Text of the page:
Some of my best friends – you included – hold the exact same view. Hi Holly if you are reading this! And I love that you champion the word for it's real purpose. I do. And you know what? When you strip it back – we feel the same thing no doubt. I just want to work towards something that references us, as a human race, and not us as a gender, or any social label that we have become accustomed to as a society. I suppose, working in the industry that I do, I am aware of so many battles. Like how we make a visually impaired person feel when we jokingly use the term "blind as a bat". Or the simple frustration of not being able to enter your favourite shop in person, because they can't put a simple ramp there to enable you to. I do think, admittedly, that my view can be seen as though I want to bend the situation to suit myself, and maybe I do. But like God means different things to many, as a belief, so does feminism. And I guess my point is – why are people hating on an interpretation and not focusing on the message? But aside – you are one of my closest friends. And I think you are wonderful. xx

  • Reply
    Faded Seaside Mama
    3rd July 2014 at 8:35 pm

    Yes and Yes and Yes to all of this! I too don't feel the need to label myself just for having values that meet certain criteria.
    In fact, I've written a post on a similar theme that is more ranty and personal – hence not hitting publish yet, but the sentiment is the same.
    As for the self-deprecation, I pass you this:
    @CharlTaylor I met you and didn't even realise! Gutted!

    @fadedseasidemam Come back again! I'm a bit chubbier in real life! It always confuses people! xx
    You are not. You are beautiful. Use W as your mirror and see yourself as he does xx

  • Reply
    Imogen Walker
    4th July 2014 at 1:48 am

    I think it's so sad that the word Feminist has taken on such a negative connotation for some people. But I think that's kind of the problem- that people who believe in the feminist ideals are put off using a word because of how it's been twisted. For me, I'll describe myself as a feminist until the cows come home, especially if it puts off people from talking to me that don't agree with feminism. But that's just my two cents.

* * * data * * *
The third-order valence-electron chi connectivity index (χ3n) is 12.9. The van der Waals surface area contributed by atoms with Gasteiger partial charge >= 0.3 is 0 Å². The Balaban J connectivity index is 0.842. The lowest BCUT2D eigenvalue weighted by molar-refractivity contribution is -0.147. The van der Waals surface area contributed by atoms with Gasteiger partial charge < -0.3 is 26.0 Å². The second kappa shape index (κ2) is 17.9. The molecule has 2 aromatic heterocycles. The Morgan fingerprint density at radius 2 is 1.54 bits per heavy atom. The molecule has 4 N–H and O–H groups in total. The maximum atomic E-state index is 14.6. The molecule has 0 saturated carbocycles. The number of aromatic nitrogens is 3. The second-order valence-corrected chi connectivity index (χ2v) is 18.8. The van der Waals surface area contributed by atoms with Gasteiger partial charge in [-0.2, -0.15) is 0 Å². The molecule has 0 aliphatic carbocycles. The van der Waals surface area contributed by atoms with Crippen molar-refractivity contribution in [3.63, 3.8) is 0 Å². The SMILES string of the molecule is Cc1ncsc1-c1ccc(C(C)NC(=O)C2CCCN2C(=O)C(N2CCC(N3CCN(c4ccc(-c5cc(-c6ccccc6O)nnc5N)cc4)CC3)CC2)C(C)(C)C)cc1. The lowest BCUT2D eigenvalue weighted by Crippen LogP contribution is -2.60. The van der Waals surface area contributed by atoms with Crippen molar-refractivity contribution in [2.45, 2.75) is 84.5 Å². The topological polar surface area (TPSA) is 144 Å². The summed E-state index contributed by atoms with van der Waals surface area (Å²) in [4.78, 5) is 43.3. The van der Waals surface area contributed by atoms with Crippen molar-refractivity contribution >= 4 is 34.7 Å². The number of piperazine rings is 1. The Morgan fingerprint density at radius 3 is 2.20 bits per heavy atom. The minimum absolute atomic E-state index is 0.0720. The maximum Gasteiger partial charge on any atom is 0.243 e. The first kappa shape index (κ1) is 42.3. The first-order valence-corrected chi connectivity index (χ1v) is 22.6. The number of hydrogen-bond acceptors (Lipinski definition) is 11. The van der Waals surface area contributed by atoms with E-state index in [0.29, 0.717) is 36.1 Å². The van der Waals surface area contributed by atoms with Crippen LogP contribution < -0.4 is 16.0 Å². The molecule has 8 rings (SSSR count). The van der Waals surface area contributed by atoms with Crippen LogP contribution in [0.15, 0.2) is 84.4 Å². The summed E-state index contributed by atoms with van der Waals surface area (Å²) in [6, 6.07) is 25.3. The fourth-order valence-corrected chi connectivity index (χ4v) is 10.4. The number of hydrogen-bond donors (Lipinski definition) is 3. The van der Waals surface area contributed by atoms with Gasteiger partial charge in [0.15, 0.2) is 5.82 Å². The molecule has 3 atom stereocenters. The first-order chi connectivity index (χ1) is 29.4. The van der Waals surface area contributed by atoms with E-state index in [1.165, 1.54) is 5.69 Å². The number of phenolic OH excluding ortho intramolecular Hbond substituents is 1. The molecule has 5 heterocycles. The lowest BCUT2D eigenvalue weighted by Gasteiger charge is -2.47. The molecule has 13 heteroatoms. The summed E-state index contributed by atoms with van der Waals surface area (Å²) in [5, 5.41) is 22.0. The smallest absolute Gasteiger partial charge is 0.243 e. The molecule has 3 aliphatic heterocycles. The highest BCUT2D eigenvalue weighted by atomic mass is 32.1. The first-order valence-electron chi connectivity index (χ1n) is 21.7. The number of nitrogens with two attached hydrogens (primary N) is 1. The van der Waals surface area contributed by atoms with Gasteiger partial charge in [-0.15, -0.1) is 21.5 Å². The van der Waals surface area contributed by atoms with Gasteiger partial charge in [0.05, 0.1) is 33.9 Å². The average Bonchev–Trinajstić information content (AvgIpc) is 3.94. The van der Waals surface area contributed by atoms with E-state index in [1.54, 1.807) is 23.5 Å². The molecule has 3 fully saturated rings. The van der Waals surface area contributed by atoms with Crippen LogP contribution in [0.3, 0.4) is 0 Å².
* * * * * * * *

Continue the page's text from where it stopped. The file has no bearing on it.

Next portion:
I want boys when I have kids- not that I have any control of it!- and I hope I do a good of a job as you are doing with William!
    Imogen's Typewriter. <3ย 

  • Reply
    Jess @ Along Came Cherry
    4th July 2014 at 8:25 pm

    Tiger is obsessed with pink handbags at the moment, it's so cute but then on the other side he is also obsessed with cars and anything that has wheels. I knew when I found out I was having a boy that I had a responsibility to teach him how to treat women in a way that is respectful, I still feel like it will be a failure on my part somehow if he doesn't treat women very well. Like you said the same goes for how he treats men, I just really hope I can bring him up to be happy and always come to me if he needs to, of course I hope all the same things for Cherry but I guess I do feel like because we are the same sex I know more about how her mind works. And in regards to the whole feminism thing, this might sound SO bad but I'm not even sure what the words means or stands for. Is that terrible?! xx

  • Reply
    4th July 2014 at 8:37 pm

    I think you're right that feminist as a word has become tainted with a particular stereotype; and I wonder whether that's symptomatic of the problem as a whole; if women get caught up in in-fighting between themselves as to what being a feminist actually means and how it should be done 'right', does that prevent, or at least hinder, any of us from making progress into the bastions of male dominance? For what it's worth I'm not sure whether I'd label myself a feminist or not; but I do believe that women are equal to men and was taught that from such an early age that to me it is as obvious as the fact that the sky is blue, and I do believe that true feminism means that we all have the right to choose our own path, whatever that may be. It riles me when I see people who have chosen a very traditional old school path in life, SAHM, or whatever, be derided for not being feminist on the basis that they have not made exactly the same choices as someone else who considers themselves feminist. But anyway, I shall step away from that particular soapbox before I get far too ranty ๐Ÿ™‚ !